If we adopted that attitude, we could condemm God for promoting genocide in the Old Testament. And would you say that christianity was an evil creed, after reading about the massacres and the persecutions that have been done in it's name? I instance only The Crusades, and the religious wars in Europe in the sixteenth and seventeenth centuries. You cannot blame Charles Darwin for any of this.

    • profile image

      Prisoner1967 6 years ago

      I beg to differ with your assertion that the fossil record does not support a worldwide flood. In fact, the fossil record shows both an explosion in life forms (hmmm, God creating complete animals, not ones that had to evolve new body parts over time) and also a layer that implies sudden destruction (hmmm, layers of mud worldwide - how did that happen?). Clarence Darrow easily discredited William Jennings Bryant in the Scopes Monkey Trial, because WJB did not believe in Genesis to be a historical account. Bryant did not believe God's Word to be true, and therefore his credibility was destroyed. Why does any Christian trust Darwin over God? What has Darwin wrought? Atheism, Eugenics, Holocaust, Communism, Euthanasia, forced sterilization; the list goes on. Check out Answers in Genesis for more information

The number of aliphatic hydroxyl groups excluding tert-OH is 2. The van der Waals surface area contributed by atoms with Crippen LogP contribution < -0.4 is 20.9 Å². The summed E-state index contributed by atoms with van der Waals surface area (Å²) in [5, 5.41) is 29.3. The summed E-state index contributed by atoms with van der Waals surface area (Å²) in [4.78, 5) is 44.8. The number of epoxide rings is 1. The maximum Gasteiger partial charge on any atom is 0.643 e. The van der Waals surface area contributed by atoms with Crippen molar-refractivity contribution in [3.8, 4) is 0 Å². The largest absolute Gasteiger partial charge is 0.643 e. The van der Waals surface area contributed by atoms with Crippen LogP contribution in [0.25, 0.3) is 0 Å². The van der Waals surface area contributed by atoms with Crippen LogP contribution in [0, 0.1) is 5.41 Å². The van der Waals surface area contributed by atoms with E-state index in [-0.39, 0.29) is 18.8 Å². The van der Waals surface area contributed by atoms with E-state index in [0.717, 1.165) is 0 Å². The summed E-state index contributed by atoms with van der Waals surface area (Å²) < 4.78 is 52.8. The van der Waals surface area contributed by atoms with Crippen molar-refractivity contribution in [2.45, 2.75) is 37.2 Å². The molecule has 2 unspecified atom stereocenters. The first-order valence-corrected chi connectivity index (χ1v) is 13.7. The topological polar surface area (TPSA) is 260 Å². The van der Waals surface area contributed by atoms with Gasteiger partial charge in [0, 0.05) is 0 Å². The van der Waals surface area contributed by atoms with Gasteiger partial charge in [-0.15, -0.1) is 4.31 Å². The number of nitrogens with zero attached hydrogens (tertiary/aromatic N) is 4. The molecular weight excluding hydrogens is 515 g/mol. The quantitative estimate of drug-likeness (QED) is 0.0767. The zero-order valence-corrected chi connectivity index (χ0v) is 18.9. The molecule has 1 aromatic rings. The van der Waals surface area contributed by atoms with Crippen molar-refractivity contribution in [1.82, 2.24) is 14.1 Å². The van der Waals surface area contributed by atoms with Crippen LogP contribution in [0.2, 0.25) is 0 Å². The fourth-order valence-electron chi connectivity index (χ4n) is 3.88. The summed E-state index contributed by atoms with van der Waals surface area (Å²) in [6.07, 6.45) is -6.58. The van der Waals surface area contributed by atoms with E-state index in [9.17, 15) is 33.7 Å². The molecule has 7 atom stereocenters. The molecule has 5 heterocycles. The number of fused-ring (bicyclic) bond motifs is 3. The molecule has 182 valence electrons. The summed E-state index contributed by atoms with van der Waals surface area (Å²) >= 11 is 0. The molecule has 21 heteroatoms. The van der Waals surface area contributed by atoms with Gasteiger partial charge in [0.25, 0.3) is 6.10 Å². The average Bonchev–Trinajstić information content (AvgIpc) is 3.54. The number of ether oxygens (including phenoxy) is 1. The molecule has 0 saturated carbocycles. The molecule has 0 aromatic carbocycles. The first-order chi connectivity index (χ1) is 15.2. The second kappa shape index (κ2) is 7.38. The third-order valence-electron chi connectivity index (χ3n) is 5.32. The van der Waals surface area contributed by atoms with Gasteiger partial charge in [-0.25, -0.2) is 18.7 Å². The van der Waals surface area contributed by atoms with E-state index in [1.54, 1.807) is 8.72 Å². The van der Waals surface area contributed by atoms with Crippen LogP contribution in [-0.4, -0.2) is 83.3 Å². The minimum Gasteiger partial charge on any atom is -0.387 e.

• christopheranton profile image

      Christopher Antony Meade 6 years ago from Gillingham Kent. United Kingdom

      Thanks Wesman.

    • Wesman Todd Shaw profile image

      Wesman Todd Shaw 6 years ago from Kaufman, Texas

      You've certainly hit on one of my favourite topics here - and done a fine job of it too. Cheers for the common sense. . . .I should say "Uncommon Sense!"

    • christopheranton profile image

      Christopher Antony Meade 6 years ago from Gillingham Kent. United Kingdom

      I,m kind of in the middle on the Adam and Eve issue. There is too much evidence for evolution. But I am considering the notion that at some stage in evolution mankind developed an understanding of the divine, and God might have put in a soul at that point.

      Perhaps he singled out a couple to be the first people He interacted with, and He tested them.

      That might have been Adam and Eve.

      The most recent thinking on Genesis, however is that it was written during the Babylonian captivity, or shortly afterwards. Not so many people believe any more that it was written by Moses.

    • profile image

      ruffridyer 6 years ago from Dayton, ohio

      An interesting hub. I agree with your idea that the bible is not a biology study. It basically tells us how we should live with our fellow man, not details on how we came to be.